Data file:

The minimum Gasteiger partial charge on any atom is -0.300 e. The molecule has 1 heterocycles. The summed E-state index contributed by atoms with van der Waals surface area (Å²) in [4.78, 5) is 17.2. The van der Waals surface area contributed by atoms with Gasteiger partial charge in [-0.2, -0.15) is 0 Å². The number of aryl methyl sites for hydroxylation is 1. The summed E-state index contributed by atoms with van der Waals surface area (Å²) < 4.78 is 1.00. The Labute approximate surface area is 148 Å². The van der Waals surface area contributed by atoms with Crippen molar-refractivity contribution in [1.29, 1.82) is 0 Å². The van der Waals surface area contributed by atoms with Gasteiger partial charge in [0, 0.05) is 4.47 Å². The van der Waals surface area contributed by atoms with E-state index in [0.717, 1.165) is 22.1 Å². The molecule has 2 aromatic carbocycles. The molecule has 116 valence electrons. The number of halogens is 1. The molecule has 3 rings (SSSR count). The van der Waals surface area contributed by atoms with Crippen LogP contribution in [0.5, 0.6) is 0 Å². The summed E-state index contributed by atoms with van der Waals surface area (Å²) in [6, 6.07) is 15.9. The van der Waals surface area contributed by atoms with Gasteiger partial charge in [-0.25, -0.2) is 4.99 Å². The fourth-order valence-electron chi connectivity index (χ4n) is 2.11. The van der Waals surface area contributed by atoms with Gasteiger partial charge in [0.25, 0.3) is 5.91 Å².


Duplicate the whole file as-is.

The minimum Gasteiger partial charge on any atom is -0.300 e. The molecule has 1 heterocycles. The summed E-state index contributed by atoms with van der Waals surface area (Å²) in [4.78, 5) is 17.2. The van der Waals surface area contributed by atoms with Gasteiger partial charge in [-0.2, -0.15) is 0 Å². The number of aryl methyl sites for hydroxylation is 1. The summed E-state index contributed by atoms with van der Waals surface area (Å²) < 4.78 is 1.00. The Labute approximate surface area is 148 Å². The van der Waals surface area contributed by atoms with Crippen molar-refractivity contribution in [1.29, 1.82) is 0 Å². The van der Waals surface area contributed by atoms with Gasteiger partial charge in [0, 0.05) is 4.47 Å². The van der Waals surface area contributed by atoms with E-state index in [0.717, 1.165) is 22.1 Å². The molecule has 2 aromatic carbocycles. The molecule has 116 valence electrons. The number of halogens is 1. The molecule has 3 rings (SSSR count). The van der Waals surface area contributed by atoms with Crippen LogP contribution in [0.5, 0.6) is 0 Å². The summed E-state index contributed by atoms with van der Waals surface area (Å²) in [6, 6.07) is 15.9. The van der Waals surface area contributed by atoms with Gasteiger partial charge in [-0.25, -0.2) is 4.99 Å². The fourth-order valence-electron chi connectivity index (χ4n) is 2.11. The van der Waals surface area contributed by atoms with Gasteiger partial charge in [0.25, 0.3) is 5.91 Å².